By the time I got up from my desk at about 2pm we had 1800 people taking part. They were telling us about bus and school closures before we could get the information from the official sources.

As people started to think about going home they came to ask each other about the route home, which roads were passable, where it was still snowing and so on.

We published 26 pictures and nine videos and 600 reader comments. We were also running a #bmthsnow hashtag at our @BournemouthEcho Twitter account, and I fed comments and updates from Twitter on to the blog too. We linked to Twitpics and Vimeo videos, the BBC weather site, our Flickr groups, our Facebook page and our own stories.

We ran the blog from half nine until half four, when I had to leave. We couldn’t persuade any of the reporters to take the blog over, sadly, but the weather was clearing up by then, so it could have been worse.

Final stats were:

Total Unique Readers who pressed ‘Watch Now’: 2298

Total Unique Readers who watched for over 1 minute: 2298

We had several comments from readers about how helpful they had found it. The editor wants us to use if for breaking news more often. And the people in charge of development at Newsquest are looking at building a liveblog that works like CIL but will give us the page impressions.

So all in all, I’m counting it as a bit of a result. What do you think?

You can replay the blog here:

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Newspapers on Twitter: is there any point?

I think there is. Forgive if this is going sound like trumpet-blowing, but this is why I think twitter is worth persevering with as more than an RSS feed.

One of our followers asked for suggestions as to where he should take his girlfriend for dinner.
This is what happened
Our conversation on Twitter

Our conversation on Twitter

PROS: The links are all links to our reviews. And everyone who’s following us or him can see this conversation.
We’ve promoted our taste section, boosted our reputation for being the source of all food knowledge, published links to five old reviews that might now get some traffic and increased awareness of us as a brand providing a service to readers. (and possibly created a rod for my back when people start asking me questions!)
But it took five minutes of my time and Rob Hawkes thinks we’re great now (and hopefully will tell other people how great we are, and so on.)
CONS: is the benefit worth the time?Will we, as a paper, get enough from this one reader for it to have been worth my stopping what I was doing (writing a photo sales strategy) and spending five or ten minutes finding some content that matched his needs?  Added on, of course, to the time I spend monitoring the account in the first place, which, as I read here is a time consuming job.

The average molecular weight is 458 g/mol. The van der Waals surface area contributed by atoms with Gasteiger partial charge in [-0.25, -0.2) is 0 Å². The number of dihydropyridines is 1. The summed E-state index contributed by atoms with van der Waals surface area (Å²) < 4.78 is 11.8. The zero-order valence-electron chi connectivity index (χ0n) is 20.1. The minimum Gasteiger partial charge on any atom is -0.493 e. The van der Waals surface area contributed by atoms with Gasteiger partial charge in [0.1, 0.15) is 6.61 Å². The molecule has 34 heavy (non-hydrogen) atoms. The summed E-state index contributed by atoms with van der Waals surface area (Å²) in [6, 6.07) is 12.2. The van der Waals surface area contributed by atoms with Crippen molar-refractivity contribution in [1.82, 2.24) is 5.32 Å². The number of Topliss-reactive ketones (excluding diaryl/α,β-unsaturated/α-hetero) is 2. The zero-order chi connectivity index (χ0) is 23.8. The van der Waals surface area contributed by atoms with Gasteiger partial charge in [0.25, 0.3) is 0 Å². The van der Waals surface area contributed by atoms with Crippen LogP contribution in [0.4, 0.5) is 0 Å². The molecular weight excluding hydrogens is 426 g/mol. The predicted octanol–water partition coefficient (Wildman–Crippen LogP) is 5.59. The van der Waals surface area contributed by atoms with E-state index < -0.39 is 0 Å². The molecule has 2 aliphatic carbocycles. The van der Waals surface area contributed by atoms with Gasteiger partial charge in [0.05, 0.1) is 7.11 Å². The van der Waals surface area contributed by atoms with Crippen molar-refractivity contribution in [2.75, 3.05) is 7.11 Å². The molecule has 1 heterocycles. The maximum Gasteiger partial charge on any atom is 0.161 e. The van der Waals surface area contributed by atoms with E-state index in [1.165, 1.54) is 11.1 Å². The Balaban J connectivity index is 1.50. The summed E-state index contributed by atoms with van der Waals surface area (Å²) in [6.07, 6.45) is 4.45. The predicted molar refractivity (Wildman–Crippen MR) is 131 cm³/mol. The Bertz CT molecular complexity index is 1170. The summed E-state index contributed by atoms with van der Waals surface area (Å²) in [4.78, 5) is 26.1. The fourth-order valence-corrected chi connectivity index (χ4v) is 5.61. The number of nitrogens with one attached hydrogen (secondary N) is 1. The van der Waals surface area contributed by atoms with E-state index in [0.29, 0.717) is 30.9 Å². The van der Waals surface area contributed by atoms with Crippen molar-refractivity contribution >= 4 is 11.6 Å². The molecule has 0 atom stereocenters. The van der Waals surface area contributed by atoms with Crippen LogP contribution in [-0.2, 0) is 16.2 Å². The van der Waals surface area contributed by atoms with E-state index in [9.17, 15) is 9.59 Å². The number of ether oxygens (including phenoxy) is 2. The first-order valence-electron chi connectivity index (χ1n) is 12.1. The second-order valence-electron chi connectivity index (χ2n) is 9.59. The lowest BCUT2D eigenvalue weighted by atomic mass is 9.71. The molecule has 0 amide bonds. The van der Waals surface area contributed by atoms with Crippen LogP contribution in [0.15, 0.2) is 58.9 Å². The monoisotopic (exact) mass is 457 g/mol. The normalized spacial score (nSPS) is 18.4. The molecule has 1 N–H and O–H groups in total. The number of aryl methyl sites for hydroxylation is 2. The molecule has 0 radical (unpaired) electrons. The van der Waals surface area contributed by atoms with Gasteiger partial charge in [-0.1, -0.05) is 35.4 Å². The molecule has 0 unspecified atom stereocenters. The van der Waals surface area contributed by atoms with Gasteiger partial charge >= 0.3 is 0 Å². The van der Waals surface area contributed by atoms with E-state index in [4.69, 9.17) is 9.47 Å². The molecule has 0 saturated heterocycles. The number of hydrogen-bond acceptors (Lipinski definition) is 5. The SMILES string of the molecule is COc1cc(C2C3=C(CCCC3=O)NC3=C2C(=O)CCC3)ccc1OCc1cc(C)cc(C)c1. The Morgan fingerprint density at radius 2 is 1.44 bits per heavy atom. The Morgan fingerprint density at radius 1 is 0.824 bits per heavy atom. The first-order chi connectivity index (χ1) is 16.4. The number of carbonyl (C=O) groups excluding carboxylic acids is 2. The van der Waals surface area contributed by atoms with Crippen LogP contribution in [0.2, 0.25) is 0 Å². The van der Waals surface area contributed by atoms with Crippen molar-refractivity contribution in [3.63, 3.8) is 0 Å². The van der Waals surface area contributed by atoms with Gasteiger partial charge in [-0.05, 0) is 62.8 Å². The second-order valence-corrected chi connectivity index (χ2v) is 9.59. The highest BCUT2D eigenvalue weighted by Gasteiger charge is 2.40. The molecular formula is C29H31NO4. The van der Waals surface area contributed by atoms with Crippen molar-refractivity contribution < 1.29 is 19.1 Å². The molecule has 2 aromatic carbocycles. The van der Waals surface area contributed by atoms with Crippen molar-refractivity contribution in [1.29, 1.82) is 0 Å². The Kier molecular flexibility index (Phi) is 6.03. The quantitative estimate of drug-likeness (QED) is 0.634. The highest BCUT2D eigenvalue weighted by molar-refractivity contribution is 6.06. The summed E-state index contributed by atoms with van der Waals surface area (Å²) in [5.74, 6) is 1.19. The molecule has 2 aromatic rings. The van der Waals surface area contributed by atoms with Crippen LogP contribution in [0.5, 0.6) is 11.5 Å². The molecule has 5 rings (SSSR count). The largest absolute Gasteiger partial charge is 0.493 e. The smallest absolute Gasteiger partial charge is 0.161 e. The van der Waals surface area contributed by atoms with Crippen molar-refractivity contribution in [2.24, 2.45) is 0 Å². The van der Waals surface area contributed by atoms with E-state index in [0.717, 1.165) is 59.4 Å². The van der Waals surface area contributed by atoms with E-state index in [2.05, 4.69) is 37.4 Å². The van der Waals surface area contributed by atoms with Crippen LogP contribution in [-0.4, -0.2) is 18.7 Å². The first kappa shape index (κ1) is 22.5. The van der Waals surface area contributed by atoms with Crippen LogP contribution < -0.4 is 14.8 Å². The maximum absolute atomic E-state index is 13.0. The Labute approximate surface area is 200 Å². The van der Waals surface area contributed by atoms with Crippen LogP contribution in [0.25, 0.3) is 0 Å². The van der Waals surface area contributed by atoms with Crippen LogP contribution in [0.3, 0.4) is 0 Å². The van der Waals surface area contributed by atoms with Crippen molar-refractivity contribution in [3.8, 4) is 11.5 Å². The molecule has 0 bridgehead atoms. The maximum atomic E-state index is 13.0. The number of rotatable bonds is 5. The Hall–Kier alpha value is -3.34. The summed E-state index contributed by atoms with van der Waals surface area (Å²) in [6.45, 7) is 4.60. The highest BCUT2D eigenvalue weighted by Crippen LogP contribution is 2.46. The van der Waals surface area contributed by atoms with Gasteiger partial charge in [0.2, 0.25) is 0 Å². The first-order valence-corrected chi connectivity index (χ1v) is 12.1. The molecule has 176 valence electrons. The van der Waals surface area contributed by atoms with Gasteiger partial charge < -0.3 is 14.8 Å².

I think, in this age where we’ve got some pretty stiff competition for people’s attention, that it probably is. This may only be one person. But better to have 1000 true fans than than 100,000 who’ll visit the site once and then never again, right?
What do you think? (and sorry again about the trumpet blowing)
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Nine resolutions for 2009

They’re a bit late. But here’s nine resolutions for 2009

This year I’m going to:

1. Integrate our burgeoning social media audience with our homepage.

Specifically this requires: persuading the powers that be to let us self-host http://bmthblog.wordpress.com, http://roundfortea.blogspot.com/ and a photography blog in the style of the Croydon Advers (hat tip Martin Stabe for pointing it out Jo Wadsworth for filling me in on the details)
Why? We can’t pretend that being part of the blogosphere/twitterverse/flickrverse is going to be enough. While we are a for profit business we need to translate that into something, page impressions, advertisting eyeballs, unique users.

2. Recruit some new bloggers
3. Develop the dismal dorsetbusiness.net into something that’s relevant and useful
4. Look for ways to monetize that have value for us, our readers, and the advertisers. I’m not going to leave this entirely to the ad department. Why should I? It’s my business too.
5. Reorganise the navigation on our website so it’s easier to work out where things might be